Jarvis nudged at his shoulder. “Sorry to interrupt. There’s something I-“

And precisely at that moment, Marion’s phone rang. He grinned. “Sorry, I have to take this.”

The invisible man nodded. “Of course. Have a good night, Mr. Marion.”

As he went away to serve the other customers, Marion pulled out his phone and fumbled with the touch screen. He put it close to his ears. “Hello?”

“Hey, lion,” Cheryl’s voice flowed out of the receiver. “I’m done with the gig. Are we still on?”

He couldn’t help smiling at her voice. “‘Course. Pick you up?”

“Ha! With what? The bus? No, it’s ok. I’ll see you there.”

“Marion?” Jarvis whispered. “There’s something I have to tell-“

“Of course. See you.” He closed the connection, put the phone down. The night seemed to be so much wider now.

“Marion?” Jarvis started.

“Don’t tease me, man. I have to go.” He pulled out a shiny coin from inside his coat and threw it to the bar. The invisible man’s hand seemed to caught it in midair. “Thanks for the drink, Ray.”

Marion made a beeline to the door at the other side of the room, past tables of roving devils and chattering rat-people. He turned the big dial next to the door to a symbol he had memorised, and stepped out.

The alleyway outside was dark, decorated with trash cans and used cardboards. Clothesline hung from the windows above, some still with rags left hanging. The door disappeared behind him, which didn’t bother Marion a lick. He could always find his way back (or Ashley could, he thought, guiltily. He still had her numbers in his pocket).

“Cheryl’s meeting you at the Twelve of Spades, right?” his ghost said. Marion whistled in affirmation. It was a silly name for a pub, he’d told her, and she’d agreed. Her friends had set it up–a meeting place where people like her could exchange raucous music, or a game of cards, late into the night. He didn’t know her friends, but knew she respected them.

“Listen,” Jarvis started again. “You really should know this. I got a notice earlier. There’s a rogue monster on the loose tonight.”

“Tonight? What do you mean tonight? I thought I have the night off?” Marion was already walking out of the alley, making her way to the bus stop across the street. There was one just about to go, and he flagged it down with a wave.

“Well, it’s an emergency. The rogue is a Ripper. Do you know that one?”

Marion climbed up the bus and nodded apologetically at the driver, who had a tired scowl on his face. He smiled to the old man who was sitting on the front, and made his way to a quiet place at the back, where neither of them could hear him speaking to himself. There was no one else on the bus, or on the road as they left.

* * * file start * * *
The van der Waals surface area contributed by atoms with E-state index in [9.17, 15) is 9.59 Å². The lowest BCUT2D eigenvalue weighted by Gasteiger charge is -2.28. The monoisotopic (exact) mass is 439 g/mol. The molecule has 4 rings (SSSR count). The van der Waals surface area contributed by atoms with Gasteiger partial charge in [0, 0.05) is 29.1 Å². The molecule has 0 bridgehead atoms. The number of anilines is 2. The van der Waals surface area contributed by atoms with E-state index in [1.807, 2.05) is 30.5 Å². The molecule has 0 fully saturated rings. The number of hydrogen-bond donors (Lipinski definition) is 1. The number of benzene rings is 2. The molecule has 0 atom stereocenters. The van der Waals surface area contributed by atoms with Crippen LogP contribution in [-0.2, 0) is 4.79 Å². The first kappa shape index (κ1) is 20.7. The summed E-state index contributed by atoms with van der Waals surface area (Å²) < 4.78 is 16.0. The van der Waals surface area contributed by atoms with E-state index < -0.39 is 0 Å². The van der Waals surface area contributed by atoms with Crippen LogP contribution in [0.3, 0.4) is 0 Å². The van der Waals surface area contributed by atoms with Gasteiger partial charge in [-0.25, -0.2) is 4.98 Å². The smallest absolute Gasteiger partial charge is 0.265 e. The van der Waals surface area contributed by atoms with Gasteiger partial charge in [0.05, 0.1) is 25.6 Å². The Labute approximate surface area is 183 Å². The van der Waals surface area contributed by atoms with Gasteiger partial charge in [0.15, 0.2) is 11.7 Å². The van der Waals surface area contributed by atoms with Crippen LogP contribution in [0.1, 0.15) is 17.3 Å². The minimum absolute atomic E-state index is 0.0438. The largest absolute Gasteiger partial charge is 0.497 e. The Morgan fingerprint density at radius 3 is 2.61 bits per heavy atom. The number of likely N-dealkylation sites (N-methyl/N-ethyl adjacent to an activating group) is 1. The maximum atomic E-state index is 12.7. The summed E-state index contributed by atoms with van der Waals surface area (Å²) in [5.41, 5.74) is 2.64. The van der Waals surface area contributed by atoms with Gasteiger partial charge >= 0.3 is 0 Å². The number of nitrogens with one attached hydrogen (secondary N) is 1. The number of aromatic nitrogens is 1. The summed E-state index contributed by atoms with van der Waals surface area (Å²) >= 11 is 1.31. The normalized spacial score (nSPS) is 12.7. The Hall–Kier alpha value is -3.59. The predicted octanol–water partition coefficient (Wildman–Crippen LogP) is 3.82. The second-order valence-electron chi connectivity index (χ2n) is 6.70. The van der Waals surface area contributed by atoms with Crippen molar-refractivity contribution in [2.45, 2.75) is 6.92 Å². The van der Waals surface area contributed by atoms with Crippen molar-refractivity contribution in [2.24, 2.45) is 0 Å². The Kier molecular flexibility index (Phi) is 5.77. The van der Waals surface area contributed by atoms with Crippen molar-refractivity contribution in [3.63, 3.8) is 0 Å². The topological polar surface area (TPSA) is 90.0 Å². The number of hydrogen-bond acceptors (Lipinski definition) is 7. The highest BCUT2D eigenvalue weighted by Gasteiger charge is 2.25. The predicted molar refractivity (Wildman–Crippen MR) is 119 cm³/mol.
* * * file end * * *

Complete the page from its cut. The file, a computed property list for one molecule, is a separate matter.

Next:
“Okay, that sound bad. Ripper, huh?” he replied in a quiet voice, after plopping himself down. “But I have no idea what that is.”

“They usually live in the shadows,” his ghost said, “but I got report that one was spotted in the club you’re going to, within sight and reach of humans.”

“Ah. Humanoid?”

“In a way, if you’re not looking for it. It’s one of them massless type. They can look like anything if you’re not expecting them.”

“Right.” Marion took a glance outside. The sidewalk was empty, all the doors closed. Lights flickered from streetlights and upstair windows. People should be asleep by now, daytime creatures. “So if it can blend in, what’s the problem? We can just leave them.”

“They’re not peaceful. The last time a Ripper went rogue, he started a serial killing case.”

“Ah.” Out of instinct, Marion reached for the bag on his belt and started fiddling with the magic spheres inside. “That sounds like a problem.”

“Yes, well.”

“I honestly thought I’m going to have the night off.”

“Sorry, Marion.”

It wasn’t a very big city, wasn’t very crowded with people even during the day. None of its buildings were skyscrapers, and a majority of its commercial buildings had a residential upper floor. Family businesses prospered there, and somehow so did the ghosts and monsters and fantastic creatures living in its shadows, populating its nights.

It didn’t take long for the bus to reach the Twelve of Spades, a narrow building with foggy glass window and a large ornate door on its front. Marion stepped out still clutching to a magic charm from his belt, just about ready to shoot. It was as empty there as it was when he got into the bus.

“It’s quiet. What’s the time?” he asked.

Jarvis replied, “Eleven. Be careful, anyway.”

A rat and a shadow of something bigger than a rat skittered on the pavement, a two headed hawk made its way in the sky. Marion could hear the muffled sound of music streaming from inside the clubhouse. He pushed the spade-decorated door and was greeted with a puff of smoke, calm lights, a hint of coffee in the air and post-rock music in the background. The tables were small and scattered around the room, circling a bar by the wall on the other side. It would have looked like tavern he just came from, if the place was packed, if the deco was more meant for a multitude of species instead of a specific brand of human.

Cheryl’s playful smile caught Marion as he made his way to the centre of the room. She got up and greeted him with her fierce blue eyes. “Hey, lion. How are you?”

Marion grinned and took a seat opposite to her on the small table. “Just fine, darling. How was your gig?”

“Not bad. A rowdy crowd, just the way I like it.” She raised her eyebrows, gave Marion a look that was a magnifying glass and a piercing eagle both. “You got things on your mind,” she said, not asked.

“Oh, really?”

“Yup. Saw your eyes darting.”